Jason Zgardowski came to the Hays Larks on Friday night after he helped Midland (Tex.) Community College win a conference championship, a regional title and make the first NJCAA World Series appearance in school history. Zgardowski was the lone Midland pitcher to earn a World Series win and finished as the team's ace with a 9-1 record, program-best 3.21 earned-run average in 15 contests, including seven complete games and three shutouts.

First, Zgardowski watched Hays come from behind and defeat El Dorado in 11 innings on Friday on a walk-off homer from Desmond Roberts.

"It was a great introduction," Zgardowski said

On Saturday, Zgardowski worked seven shutout innings as Hays delivered a 7-0 victory against El Dorado at Larks Park on Military Appreciation Night. Before the contest, they gave the Larks a quick message after they were honored in a pregame ceremony.

"As all the veterans were coming off the field, they were like, 'Hey, you put on a good show tonight. We want to go home early tonight,' " Zgardowski said.

The Larks delivered a clean, crisp game in 2 hours, 25 minutes. Then Hays finished the series sweep with a 12-2 win on Sunday. Nick Goza earned the win with seven innings of one-run ball and the Larks moved to 7-1, 4-1 Jayhawk League. Wellington (formerly Haysville) also is 4-1 in league play. El Dorado dropped to 5-3, 3-3 in league play.

For Zgardowski, it was a weekend in classic Larks baseball: winning, large fan base and great support. Before the summer, Zgardowski, from San Antonio and a San Angelo State signee, had never heard of Hays.

"Just trust my defense and just throw strikes," Zgardowski said. "The fans here are awesome. I even got the phone call from coach (Keith) Harper and he said, 'This is the best summer event you will be a part of.' I am just loving it right now."

Zgardowski did walk five batters, but struck out eight and allowed just two hits. Helped by great movement from his fastball and quality secondary pitches, Zgardowski retired 12 in a row at one point.

"A gem," manager Frank Leo said. "His control will be better than that. I think maybe just getting a little comfortable on that mound early in the game, but once he settled in, he was pretty tough. ... Everything we were told, we saw out here tonight. A competitor, he works with good rhythm. He is quick to the plate. He is going to give our catchers a chance. Very pleased."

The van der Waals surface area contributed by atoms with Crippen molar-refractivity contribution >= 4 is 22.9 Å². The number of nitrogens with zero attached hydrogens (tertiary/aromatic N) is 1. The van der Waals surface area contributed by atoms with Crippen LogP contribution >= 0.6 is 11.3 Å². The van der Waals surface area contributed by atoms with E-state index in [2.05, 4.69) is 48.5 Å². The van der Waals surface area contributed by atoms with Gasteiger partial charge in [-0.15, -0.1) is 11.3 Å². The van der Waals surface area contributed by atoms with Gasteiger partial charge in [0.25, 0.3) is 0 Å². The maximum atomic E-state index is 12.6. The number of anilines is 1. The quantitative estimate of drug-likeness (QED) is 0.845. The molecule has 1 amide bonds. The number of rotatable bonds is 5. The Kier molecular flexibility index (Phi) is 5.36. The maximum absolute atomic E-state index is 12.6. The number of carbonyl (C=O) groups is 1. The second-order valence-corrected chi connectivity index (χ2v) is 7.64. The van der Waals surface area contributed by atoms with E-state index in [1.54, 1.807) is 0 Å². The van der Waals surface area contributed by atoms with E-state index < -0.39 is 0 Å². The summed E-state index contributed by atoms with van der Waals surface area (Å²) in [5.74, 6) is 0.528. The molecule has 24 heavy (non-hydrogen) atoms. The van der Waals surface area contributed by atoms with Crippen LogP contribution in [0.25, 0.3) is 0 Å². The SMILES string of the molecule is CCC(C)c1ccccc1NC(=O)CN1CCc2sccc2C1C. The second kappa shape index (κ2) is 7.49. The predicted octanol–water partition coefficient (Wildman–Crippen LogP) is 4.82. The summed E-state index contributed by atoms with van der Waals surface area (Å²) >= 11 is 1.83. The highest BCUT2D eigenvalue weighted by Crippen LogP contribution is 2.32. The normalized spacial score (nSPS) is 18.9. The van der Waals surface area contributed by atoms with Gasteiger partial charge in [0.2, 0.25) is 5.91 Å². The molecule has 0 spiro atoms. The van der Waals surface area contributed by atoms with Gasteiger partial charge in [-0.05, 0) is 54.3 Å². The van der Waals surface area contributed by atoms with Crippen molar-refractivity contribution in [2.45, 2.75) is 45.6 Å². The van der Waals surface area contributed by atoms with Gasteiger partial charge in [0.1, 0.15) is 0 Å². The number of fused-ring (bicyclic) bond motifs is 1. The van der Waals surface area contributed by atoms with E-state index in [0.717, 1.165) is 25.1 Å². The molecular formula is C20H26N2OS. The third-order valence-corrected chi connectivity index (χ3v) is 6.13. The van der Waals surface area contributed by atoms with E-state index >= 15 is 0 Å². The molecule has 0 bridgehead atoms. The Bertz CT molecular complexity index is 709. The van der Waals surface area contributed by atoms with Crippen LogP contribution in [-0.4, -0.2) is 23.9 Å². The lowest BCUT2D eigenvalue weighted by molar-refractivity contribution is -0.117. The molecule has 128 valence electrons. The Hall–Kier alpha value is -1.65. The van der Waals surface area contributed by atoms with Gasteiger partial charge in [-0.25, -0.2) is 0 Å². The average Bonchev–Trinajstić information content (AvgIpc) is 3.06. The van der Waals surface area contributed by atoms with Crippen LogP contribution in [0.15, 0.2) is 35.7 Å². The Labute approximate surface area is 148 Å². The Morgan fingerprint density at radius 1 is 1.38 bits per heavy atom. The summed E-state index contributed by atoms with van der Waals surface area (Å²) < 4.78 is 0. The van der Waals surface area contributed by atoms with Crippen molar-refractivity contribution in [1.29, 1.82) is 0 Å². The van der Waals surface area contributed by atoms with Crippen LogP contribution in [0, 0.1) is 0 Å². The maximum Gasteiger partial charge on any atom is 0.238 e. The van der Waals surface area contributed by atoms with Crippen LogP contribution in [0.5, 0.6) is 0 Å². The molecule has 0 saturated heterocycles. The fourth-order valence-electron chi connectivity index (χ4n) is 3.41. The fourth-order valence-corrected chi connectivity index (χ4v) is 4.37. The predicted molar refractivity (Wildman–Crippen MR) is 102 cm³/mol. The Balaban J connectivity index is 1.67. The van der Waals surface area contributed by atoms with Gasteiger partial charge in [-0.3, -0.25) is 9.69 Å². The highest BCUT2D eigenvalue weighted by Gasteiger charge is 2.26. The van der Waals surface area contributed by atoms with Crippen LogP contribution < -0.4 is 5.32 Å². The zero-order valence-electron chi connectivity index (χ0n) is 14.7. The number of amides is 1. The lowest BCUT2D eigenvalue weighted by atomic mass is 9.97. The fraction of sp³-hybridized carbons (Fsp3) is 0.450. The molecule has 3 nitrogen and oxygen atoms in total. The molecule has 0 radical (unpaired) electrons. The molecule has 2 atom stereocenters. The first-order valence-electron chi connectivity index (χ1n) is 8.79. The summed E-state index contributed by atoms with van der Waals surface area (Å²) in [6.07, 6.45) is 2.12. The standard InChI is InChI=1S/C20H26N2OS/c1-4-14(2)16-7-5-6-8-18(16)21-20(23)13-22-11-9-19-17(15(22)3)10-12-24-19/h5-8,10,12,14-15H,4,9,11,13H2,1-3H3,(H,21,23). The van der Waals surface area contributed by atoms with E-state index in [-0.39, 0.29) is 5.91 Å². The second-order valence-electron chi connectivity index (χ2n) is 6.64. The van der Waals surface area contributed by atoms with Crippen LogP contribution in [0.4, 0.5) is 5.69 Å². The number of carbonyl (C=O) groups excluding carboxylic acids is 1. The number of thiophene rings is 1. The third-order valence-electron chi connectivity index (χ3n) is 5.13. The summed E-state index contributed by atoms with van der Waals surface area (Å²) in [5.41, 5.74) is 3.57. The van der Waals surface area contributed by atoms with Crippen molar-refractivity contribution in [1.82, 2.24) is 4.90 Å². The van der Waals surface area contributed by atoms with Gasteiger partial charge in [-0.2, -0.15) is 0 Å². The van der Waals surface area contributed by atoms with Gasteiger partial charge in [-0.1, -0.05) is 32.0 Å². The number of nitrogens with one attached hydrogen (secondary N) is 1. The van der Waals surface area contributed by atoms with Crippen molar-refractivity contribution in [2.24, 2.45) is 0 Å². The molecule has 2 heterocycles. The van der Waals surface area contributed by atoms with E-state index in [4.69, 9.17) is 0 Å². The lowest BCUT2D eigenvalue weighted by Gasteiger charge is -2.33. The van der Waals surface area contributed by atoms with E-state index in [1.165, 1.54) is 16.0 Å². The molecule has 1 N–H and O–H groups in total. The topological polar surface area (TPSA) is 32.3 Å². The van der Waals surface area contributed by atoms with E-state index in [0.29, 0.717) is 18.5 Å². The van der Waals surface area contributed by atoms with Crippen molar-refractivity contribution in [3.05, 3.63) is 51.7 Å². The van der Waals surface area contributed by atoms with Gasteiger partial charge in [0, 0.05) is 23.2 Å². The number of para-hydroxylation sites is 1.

Hays tallied single runs in the second and third, two runs in the fifth, one in the sixth and two in the seventh.

"The offense made key hits when they had to," Leo said.

Second baseman Zair Koeiman, one of the Larks' top players from last year, had struggled early on, but delivered a two-run double in the fifth inning. Koeiman hit a line drive to deep right field on a 2-2 pitch that barely cleared Christian Cox's glove.

When Koeiman was halfway to second base, he actually thought Cox had the ball in his glove. Koeiman turned around and saw that Cox didn't have the ball and was happy.

"It felt great," Koeiman said Saturday. "I have been seeing the ball really well. I am just not making great contact. But I have patience. I am just waiting for when the day comes. One of these days, I am going to break out of it. I wouldn't call it a slump. It's always not frustrating. I will just say that it's part of baseball."

On Sunday, Koeiman went 2 of 5 with a double, run scored and three RBIs. Prior to Saturday's double, Koeiman hadn't had a hit in the series and was 5 of 22 this year.

Jake Placzek, batting .450, continued to hit well in the No. 2 spot. He went 2 of 5 with five runs scored and three RBIs.

The bottom of the lineup with shortstop Elvin Rodriguez and third baseman Ty Gilmore continued to come through. Rodriguez went 0 of 3 Saturday, but scored a run and drove in a run. Gilmore was 2 of 4 with three RBIs.

On Sunday, Rodriguez went 2 of 4 with two runs scored, while Gilmore was 2 of 3 with two runs scored and a walk. Gilmore now carries a .360 average, while Rodriguez is batting .273 with team highs in runs scored (12) and walks (11).

"When 8 and 9 become tough outs and you are going to go seven, eight pitches against 8, 9 and then you are going to turn that over against the top of the order, it's going to make a long night for a pitcher, they are going to have to work hard," Leo said.